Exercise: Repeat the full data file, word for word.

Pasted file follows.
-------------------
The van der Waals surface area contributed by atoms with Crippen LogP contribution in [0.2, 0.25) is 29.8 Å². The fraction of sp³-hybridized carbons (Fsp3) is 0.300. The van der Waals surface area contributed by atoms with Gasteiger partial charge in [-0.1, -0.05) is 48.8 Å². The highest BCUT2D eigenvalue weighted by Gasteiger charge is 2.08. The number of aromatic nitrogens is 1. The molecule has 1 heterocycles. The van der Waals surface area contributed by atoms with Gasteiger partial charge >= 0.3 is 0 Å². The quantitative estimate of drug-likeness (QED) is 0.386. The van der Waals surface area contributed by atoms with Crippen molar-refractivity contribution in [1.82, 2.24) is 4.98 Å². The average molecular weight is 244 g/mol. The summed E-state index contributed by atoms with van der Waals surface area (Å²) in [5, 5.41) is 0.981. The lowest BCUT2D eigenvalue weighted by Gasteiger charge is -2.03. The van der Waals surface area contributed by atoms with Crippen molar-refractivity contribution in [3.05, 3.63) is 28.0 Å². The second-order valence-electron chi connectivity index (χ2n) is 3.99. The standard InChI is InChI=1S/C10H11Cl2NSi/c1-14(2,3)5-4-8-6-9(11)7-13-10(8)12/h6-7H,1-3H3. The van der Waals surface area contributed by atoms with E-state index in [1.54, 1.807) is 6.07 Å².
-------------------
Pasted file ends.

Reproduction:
The van der Waals surface area contributed by atoms with Crippen LogP contribution in [0.2, 0.25) is 29.8 Å². The fraction of sp³-hybridized carbons (Fsp3) is 0.300. The van der Waals surface area contributed by atoms with Gasteiger partial charge in [-0.1, -0.05) is 48.8 Å². The highest BCUT2D eigenvalue weighted by Gasteiger charge is 2.08. The number of aromatic nitrogens is 1. The molecule has 1 heterocycles. The van der Waals surface area contributed by atoms with Gasteiger partial charge >= 0.3 is 0 Å². The quantitative estimate of drug-likeness (QED) is 0.386. The van der Waals surface area contributed by atoms with Crippen molar-refractivity contribution in [1.82, 2.24) is 4.98 Å². The average molecular weight is 244 g/mol. The summed E-state index contributed by atoms with van der Waals surface area (Å²) in [5, 5.41) is 0.981. The lowest BCUT2D eigenvalue weighted by Gasteiger charge is -2.03. The van der Waals surface area contributed by atoms with Crippen molar-refractivity contribution in [3.05, 3.63) is 28.0 Å². The second-order valence-electron chi connectivity index (χ2n) is 3.99. The standard InChI is InChI=1S/C10H11Cl2NSi/c1-14(2,3)5-4-8-6-9(11)7-13-10(8)12/h6-7H,1-3H3. The van der Waals surface area contributed by atoms with E-state index in [1.54, 1.807) is 6.07 Å².